Himetani Ware is one of the three earliest Iroe (decorated with colorful underglaze painting) porcelains in Japan. Others are Imari and Kutani wares. This porcelain was made by a small number of potters including Ichiemon for only a short period of time in the late 17th century.
It is characterized by the colorful patterns painted on the surface of thin white porcelains, leaving enough margins. The motifs include red maple leaves, a peony flower on a branch or Sansui landscape painting with a flying goose. The paintings look all the more beautiful for the simple composition and plain brushwork.
This Wabi and Sabi aesthetics is favored by the art collectors today. Its excellence was acknowledged and designated as a Hiroshima Important Cultural Property in 1971.
Koishiwara Ware is a pottery made in Koishiwara Village, Asakura-gun, Fukuoka Pref. It is a traditional handicraft with a history of 400 years. The kiln set up by the feudal lord of Kuroda Province in 1682 during the early Edo period was the first kiln in Chikuzen area (present northern Kyushu). It was originally called Nakano Ware and large porcelain urns, jars, and sake flasks were mainly made. In the middle of the 18th century, pottery began to be made under the name of Koishiwara Ware. It is characterized by a number of geometric patterns applied by unique techniques such as chattering (a curved metal tool is allowed to jump and cut into the surface), the application of a brush mark pattern, and combing. In many cases, biscuit firing is not given and the glaze is poured onto the main surface of the piece to produce a variety of random effects. Koishiwara Village used to be a small and quiet pottery village, but since the late Showa 30s Koishiwara Ware, taking advantage of the pottery boom, has attained national eminence. There are as many as 50 kilns in the village now, the oldest of which has a history of 300 years.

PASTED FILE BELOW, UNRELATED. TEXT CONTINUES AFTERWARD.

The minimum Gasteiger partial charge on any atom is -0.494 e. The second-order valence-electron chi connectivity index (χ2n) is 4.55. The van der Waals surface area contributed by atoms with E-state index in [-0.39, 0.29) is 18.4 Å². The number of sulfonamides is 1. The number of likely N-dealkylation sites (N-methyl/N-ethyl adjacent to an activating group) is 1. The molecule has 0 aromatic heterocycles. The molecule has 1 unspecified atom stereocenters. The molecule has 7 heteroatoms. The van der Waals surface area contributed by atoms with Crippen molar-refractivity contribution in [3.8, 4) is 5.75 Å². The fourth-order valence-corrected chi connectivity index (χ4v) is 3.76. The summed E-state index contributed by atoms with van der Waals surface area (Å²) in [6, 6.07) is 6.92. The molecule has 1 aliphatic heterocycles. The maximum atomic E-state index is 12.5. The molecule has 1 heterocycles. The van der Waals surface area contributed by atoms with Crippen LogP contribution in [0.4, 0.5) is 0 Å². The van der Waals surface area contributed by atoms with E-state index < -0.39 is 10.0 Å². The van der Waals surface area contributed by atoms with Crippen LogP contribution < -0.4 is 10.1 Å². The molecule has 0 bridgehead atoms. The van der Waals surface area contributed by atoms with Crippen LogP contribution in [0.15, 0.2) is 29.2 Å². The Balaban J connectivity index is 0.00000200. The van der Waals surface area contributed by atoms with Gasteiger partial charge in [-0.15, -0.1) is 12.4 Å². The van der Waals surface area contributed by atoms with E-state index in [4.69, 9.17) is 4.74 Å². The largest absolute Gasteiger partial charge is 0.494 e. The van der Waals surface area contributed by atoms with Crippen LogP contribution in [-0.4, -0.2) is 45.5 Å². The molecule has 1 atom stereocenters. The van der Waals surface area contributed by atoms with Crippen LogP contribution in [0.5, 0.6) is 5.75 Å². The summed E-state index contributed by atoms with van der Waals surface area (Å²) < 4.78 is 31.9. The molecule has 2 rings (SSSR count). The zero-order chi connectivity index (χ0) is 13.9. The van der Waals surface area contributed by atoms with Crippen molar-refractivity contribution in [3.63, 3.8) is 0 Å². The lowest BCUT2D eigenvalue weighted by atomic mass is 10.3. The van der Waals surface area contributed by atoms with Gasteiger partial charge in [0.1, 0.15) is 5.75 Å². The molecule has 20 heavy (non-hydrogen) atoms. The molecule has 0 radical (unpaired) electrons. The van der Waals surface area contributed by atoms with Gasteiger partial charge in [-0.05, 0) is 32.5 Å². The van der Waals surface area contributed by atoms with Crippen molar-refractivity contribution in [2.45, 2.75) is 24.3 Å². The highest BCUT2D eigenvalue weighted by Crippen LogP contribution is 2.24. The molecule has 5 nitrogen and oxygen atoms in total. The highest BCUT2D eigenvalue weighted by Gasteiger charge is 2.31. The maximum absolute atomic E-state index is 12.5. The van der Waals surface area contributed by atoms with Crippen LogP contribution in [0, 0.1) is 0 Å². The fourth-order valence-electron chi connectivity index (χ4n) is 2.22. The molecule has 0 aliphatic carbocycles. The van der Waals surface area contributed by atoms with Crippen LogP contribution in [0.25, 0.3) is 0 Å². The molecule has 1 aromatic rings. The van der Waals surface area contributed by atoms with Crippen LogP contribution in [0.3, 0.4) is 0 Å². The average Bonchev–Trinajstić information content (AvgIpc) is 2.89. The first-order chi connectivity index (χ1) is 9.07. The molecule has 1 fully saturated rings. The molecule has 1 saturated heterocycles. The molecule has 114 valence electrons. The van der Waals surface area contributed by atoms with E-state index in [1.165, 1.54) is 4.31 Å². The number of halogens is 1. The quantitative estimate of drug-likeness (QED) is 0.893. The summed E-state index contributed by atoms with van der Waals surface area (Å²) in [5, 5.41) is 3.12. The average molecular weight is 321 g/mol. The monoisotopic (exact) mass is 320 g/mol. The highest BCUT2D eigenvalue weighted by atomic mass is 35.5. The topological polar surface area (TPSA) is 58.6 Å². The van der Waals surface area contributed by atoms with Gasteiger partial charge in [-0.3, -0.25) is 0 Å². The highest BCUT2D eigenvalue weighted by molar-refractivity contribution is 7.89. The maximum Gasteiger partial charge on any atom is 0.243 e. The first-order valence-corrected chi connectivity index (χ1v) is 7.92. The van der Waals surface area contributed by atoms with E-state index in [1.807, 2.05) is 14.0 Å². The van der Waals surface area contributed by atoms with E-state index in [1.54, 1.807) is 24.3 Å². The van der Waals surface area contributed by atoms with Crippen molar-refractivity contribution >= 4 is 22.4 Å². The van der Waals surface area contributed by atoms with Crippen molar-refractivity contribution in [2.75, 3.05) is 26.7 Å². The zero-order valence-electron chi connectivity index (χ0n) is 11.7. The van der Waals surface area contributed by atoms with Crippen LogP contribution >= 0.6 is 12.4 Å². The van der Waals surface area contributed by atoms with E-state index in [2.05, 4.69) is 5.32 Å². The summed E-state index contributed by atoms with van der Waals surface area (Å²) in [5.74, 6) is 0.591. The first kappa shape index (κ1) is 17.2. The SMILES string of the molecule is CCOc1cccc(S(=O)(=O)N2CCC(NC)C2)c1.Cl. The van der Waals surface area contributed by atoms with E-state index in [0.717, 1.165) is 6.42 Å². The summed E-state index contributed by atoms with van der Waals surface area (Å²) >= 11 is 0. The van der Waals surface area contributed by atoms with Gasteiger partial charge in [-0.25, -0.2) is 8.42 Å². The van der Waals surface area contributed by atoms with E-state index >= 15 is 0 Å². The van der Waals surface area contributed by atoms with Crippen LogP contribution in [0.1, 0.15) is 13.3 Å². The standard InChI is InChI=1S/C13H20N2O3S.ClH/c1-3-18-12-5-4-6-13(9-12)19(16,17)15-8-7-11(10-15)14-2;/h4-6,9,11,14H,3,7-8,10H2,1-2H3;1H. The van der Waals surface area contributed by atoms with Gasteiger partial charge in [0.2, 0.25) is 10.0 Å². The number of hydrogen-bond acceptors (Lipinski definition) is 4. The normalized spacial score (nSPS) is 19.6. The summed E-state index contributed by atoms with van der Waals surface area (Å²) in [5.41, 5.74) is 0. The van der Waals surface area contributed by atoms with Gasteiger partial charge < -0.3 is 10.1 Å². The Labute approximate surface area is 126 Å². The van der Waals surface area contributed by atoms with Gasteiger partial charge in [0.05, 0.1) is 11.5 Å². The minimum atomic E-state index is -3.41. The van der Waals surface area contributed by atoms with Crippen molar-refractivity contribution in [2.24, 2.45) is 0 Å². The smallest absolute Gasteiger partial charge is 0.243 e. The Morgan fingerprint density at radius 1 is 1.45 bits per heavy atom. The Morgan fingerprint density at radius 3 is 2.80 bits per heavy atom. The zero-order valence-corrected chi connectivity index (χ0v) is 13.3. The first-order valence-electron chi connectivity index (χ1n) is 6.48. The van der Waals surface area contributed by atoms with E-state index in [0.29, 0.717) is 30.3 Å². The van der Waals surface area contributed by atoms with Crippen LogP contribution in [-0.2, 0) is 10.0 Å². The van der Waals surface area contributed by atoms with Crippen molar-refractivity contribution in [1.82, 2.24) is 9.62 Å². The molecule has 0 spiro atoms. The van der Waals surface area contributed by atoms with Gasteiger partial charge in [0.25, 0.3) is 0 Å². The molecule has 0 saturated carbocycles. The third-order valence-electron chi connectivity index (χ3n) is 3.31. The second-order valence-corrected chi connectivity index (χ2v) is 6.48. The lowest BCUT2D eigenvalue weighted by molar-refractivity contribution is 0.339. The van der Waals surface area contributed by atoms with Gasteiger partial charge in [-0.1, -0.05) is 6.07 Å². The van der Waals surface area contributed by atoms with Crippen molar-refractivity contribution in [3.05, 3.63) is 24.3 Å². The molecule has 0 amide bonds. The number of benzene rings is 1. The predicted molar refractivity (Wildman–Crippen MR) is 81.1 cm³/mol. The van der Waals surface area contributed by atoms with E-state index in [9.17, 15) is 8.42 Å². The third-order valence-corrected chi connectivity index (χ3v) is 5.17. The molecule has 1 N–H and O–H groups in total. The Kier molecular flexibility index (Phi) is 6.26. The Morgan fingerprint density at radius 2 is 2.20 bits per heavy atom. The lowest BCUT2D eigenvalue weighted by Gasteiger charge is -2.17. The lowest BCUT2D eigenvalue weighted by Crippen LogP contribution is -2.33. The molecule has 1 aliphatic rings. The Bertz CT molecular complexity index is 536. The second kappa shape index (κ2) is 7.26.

Izushi ware is transparently white porcelain handed down in Izushi-cho, Hyogo Pref. Making of this porcelain ware dates back to 1784, when the first pottery was fired in this area. Later in the same period, with the discovery of large quantities of kaolin in the area, the feudal lord at the time gave support to this craft and invited skilled potters from Arita to help the local workmen, which marked the beginning of porcelain making in the castle town of Izushi. Its pure white porcelain that cannot be produced in any other area together with its high-standard techniques of sculpting exquisite patterns enhances the beauty of this craft work. During the Meiji period it was exhibited at World Expos held at Paris and Tokyo and it gained fame at a burst. After the World War II, the work of an artist potter of Izushi won the first prize at Nitten (the Japanese Fine Arts Exhibition), which encouraged artistic production as well. In 1980, Izushi ware was designated as a National Traditional Craft Product. This silky pure white porcelain can be referred to as the best “porcelain art” created by honed skills of the potters.
Seto Underglazed Ware is porcelain made in Aichi Pref. At the beginning of the 19th century, Tamikichi Kato and other local potters, who had studied pottery in Kyushu, returned to their hometown with the techniques for firing porcelain. Later they also learned techniques of an artist painter and began to produce the porcelain ware decorated with Southern Sung Dynasty style of painting, by which the name of this porcelain became popular and great developments were made to establish the basis for the present skills and techniques. The feature of Seto underglazed ware lies in the way the patterns of scenery, birds, and flowers in indigo blue are applied directly onto the surface of the unglazed white clay. The technique of firing called “Nerashi,” in which high temperature is maintained for a fixed length of time is used to mellow the applied glaze. All the processes are done by hand including painting with Gosu-paint. At the present time, tableware, tea utensils, and interior decorations are being made.